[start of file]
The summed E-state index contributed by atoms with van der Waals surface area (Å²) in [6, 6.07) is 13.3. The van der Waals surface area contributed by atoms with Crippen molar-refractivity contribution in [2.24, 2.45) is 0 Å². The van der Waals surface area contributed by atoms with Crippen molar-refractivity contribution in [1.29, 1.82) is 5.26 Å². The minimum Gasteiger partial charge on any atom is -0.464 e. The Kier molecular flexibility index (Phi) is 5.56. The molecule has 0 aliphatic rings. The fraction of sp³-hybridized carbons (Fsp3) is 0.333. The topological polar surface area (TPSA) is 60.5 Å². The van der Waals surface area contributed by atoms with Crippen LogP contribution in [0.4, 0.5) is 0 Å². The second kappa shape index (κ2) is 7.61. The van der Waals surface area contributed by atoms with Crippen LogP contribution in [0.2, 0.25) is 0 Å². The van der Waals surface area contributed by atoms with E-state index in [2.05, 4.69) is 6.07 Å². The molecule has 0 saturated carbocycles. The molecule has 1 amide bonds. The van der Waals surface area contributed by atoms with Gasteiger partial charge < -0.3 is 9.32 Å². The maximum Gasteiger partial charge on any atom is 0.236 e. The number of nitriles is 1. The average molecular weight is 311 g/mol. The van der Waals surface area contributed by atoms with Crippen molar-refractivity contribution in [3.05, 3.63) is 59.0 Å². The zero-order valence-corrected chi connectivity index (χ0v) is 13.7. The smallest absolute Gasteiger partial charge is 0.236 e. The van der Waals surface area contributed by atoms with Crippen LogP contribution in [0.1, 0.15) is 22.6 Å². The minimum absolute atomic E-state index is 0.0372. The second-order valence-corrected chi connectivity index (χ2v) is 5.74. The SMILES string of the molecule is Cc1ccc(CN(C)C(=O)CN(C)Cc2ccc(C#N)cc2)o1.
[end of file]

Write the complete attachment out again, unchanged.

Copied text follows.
The summed E-state index contributed by atoms with van der Waals surface area (Å²) in [6, 6.07) is 13.3. The van der Waals surface area contributed by atoms with Crippen molar-refractivity contribution in [2.24, 2.45) is 0 Å². The van der Waals surface area contributed by atoms with Crippen molar-refractivity contribution in [1.29, 1.82) is 5.26 Å². The minimum Gasteiger partial charge on any atom is -0.464 e. The Kier molecular flexibility index (Phi) is 5.56. The molecule has 0 aliphatic rings. The fraction of sp³-hybridized carbons (Fsp3) is 0.333. The topological polar surface area (TPSA) is 60.5 Å². The van der Waals surface area contributed by atoms with Crippen LogP contribution in [0.4, 0.5) is 0 Å². The second kappa shape index (κ2) is 7.61. The van der Waals surface area contributed by atoms with Crippen LogP contribution in [0.2, 0.25) is 0 Å². The van der Waals surface area contributed by atoms with E-state index in [2.05, 4.69) is 6.07 Å². The molecule has 0 saturated carbocycles. The molecule has 1 amide bonds. The van der Waals surface area contributed by atoms with Gasteiger partial charge < -0.3 is 9.32 Å². The maximum Gasteiger partial charge on any atom is 0.236 e. The number of nitriles is 1. The average molecular weight is 311 g/mol. The van der Waals surface area contributed by atoms with Crippen molar-refractivity contribution in [3.05, 3.63) is 59.0 Å². The zero-order valence-corrected chi connectivity index (χ0v) is 13.7. The smallest absolute Gasteiger partial charge is 0.236 e. The van der Waals surface area contributed by atoms with Crippen LogP contribution in [0.1, 0.15) is 22.6 Å². The minimum absolute atomic E-state index is 0.0372. The second-order valence-corrected chi connectivity index (χ2v) is 5.74. The SMILES string of the molecule is Cc1ccc(CN(C)C(=O)CN(C)Cc2ccc(C#N)cc2)o1.